“Not possible. If he was more scared than me, he’d be dead.”
He got a crafty look. “Say, you want see a real fancy place? Ya’ oughta see the buildin’ at the end of the street. ‘Sex at Mile Sixty-Nine’. Says so right there on the sign. It was the biggest brothel in the whole area. Well, during the gold rush, afore ever’one left. Had the on’y bathtubs around. Real big ‘uns. Copper, they were. They shore was somethin’,” he finished, a reminiscent smile on his face.
My husband’s long lean shadow passed over me as he came around the stairs from the check-in desk. I loved the way the light from the doorway briefly haloed his white hair. Still, something sent a shiver down my spine. What was wrong with this picture?
“Say, where’d the old geezer go?” he asked, looking around like maybe he’d find the old man hiding behind a dusty sofa.
“Huh? He was right here….” My voice trailed off as realization hit me. A chill soaked into my bones. Grabbing my husband’s arm, I forced a smile onto my face and into my voice. “I think I’ve had enough exploring for one day. Let’s hit the road, dear. We still have several hours ‘til the next town.”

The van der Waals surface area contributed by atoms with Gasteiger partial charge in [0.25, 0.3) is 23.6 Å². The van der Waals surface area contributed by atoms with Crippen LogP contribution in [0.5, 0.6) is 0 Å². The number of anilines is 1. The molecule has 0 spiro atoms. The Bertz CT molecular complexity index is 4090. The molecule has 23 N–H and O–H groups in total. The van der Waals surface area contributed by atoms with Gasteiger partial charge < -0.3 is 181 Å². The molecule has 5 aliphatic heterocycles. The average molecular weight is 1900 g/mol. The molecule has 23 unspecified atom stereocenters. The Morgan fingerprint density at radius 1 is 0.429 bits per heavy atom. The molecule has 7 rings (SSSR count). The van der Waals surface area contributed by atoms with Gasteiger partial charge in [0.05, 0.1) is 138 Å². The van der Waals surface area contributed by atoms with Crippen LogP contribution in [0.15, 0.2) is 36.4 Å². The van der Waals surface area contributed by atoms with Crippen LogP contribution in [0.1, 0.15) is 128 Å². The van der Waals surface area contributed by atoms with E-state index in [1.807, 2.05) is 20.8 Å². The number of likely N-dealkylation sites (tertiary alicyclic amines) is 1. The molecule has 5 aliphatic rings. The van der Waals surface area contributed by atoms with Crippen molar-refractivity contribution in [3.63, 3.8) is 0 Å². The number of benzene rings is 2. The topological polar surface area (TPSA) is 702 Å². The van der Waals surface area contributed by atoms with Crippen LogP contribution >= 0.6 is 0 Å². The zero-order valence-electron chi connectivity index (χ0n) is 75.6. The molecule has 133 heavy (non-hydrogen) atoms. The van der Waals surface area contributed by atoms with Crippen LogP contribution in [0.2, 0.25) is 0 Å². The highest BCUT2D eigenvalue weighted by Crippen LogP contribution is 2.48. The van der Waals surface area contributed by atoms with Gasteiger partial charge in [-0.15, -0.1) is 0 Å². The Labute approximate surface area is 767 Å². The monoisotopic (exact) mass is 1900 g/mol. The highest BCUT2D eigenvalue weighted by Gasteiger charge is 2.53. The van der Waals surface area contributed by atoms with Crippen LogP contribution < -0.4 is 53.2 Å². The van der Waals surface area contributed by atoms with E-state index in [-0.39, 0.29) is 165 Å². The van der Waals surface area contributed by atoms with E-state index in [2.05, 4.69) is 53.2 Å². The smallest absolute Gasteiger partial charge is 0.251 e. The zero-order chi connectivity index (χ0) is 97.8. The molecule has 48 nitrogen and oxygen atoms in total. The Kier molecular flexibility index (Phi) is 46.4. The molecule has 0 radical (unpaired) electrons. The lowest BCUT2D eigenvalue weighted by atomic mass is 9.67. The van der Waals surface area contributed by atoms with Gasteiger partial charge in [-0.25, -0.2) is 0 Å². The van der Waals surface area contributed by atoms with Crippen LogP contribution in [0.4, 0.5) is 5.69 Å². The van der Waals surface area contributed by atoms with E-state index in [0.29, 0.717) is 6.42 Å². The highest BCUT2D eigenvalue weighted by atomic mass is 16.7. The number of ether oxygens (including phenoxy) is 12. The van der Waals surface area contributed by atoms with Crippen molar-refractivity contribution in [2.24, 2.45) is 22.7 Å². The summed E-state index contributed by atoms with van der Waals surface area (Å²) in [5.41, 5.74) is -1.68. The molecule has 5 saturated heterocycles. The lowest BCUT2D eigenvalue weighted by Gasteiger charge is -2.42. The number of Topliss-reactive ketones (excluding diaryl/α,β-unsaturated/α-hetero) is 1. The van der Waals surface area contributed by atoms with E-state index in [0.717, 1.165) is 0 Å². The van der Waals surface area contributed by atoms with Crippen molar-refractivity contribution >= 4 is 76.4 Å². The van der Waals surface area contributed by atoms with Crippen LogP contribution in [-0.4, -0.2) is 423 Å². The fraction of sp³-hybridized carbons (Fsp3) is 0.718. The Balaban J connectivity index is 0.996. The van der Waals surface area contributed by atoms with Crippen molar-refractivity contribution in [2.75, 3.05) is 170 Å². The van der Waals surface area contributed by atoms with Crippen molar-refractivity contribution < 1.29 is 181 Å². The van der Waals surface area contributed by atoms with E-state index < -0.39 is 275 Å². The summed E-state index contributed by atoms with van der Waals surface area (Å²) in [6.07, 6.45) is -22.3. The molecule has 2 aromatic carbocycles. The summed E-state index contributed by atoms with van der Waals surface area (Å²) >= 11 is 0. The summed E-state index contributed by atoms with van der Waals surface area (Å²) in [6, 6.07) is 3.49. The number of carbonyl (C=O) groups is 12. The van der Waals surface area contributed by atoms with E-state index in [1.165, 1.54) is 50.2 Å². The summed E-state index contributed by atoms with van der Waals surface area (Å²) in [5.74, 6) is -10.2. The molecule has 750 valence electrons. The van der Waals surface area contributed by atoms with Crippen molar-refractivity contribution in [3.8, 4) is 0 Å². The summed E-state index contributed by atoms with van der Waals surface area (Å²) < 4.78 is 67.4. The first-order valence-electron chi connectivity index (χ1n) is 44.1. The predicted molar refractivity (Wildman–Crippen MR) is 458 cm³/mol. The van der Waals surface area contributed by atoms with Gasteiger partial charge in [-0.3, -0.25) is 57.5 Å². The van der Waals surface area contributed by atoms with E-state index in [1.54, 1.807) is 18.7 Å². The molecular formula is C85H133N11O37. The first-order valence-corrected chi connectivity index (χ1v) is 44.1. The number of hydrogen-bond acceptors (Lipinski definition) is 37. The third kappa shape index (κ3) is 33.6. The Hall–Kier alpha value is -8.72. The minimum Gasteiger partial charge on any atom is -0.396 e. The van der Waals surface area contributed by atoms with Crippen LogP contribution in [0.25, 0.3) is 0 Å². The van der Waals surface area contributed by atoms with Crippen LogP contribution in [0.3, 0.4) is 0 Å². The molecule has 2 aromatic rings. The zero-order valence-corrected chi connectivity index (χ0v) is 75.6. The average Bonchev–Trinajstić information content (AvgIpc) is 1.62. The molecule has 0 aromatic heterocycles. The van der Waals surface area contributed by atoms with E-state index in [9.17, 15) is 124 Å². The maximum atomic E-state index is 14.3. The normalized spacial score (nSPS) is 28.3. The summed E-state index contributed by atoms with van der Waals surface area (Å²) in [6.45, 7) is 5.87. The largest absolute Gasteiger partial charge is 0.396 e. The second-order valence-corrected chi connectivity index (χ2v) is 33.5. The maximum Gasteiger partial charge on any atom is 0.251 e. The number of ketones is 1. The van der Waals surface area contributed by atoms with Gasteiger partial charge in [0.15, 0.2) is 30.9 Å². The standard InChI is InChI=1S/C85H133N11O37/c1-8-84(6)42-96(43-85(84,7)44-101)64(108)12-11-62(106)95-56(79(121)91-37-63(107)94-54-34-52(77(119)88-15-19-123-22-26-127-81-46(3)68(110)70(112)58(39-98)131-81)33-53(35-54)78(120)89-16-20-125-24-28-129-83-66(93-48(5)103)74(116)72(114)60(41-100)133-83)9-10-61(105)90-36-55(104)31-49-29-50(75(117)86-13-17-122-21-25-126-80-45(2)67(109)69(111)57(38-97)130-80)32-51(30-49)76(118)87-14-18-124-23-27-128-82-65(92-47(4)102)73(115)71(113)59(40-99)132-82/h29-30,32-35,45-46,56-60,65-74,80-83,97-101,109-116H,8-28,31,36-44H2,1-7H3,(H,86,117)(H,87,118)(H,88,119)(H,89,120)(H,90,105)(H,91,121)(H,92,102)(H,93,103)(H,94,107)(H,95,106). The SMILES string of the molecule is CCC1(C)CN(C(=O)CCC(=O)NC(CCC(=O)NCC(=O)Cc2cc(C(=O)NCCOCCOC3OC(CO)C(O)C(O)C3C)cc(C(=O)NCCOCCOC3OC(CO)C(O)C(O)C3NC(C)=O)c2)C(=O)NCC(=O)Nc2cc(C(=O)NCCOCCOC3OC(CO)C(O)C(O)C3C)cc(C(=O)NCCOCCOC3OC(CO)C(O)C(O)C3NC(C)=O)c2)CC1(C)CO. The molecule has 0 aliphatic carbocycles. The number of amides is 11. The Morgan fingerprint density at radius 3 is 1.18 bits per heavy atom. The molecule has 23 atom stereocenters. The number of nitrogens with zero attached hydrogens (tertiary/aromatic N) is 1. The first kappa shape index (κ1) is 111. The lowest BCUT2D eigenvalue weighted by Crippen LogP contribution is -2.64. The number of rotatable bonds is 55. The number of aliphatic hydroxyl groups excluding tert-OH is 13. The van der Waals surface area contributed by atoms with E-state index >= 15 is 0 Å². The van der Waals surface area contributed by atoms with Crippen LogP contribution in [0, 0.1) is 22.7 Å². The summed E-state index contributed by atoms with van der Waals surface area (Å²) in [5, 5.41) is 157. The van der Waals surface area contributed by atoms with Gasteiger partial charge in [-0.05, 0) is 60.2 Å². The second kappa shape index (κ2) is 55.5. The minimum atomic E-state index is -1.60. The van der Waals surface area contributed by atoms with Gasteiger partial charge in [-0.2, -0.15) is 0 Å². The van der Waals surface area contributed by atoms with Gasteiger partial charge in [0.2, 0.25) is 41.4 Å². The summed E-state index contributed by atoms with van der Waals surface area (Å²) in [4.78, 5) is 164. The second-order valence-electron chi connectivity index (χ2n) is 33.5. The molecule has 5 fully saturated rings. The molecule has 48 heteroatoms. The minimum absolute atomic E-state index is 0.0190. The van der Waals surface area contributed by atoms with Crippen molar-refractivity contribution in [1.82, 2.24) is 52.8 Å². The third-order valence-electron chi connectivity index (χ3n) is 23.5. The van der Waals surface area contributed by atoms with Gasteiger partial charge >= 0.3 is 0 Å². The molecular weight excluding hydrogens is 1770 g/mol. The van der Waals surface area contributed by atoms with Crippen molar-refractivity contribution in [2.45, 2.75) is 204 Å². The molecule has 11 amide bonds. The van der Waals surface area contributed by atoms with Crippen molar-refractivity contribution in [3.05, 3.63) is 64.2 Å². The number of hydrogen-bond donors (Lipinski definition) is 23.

He shrugged good-naturedly. Outside, we were met by a rising wind and scudding clouds. Fearing bad weather, we made a run for our land-yacht, and lurched our way back onto the highway. Just as we climbed onto the interstate, rain broke. The windshield became a waterfall, isolating us from the world we drove through.
I kept quiet about my observations until we were several miles down the road.
“Honey? Did you happen to notice anything odd about that old man?”
He spared me a glance from the endless highway spooling wetly out in front of us. “No. He seemed harmless enough. Why?”
Icy fingers that had nothing to do with the air conditioning crawled across my skin.
“That harmless old man? He didn’t have a shadow.”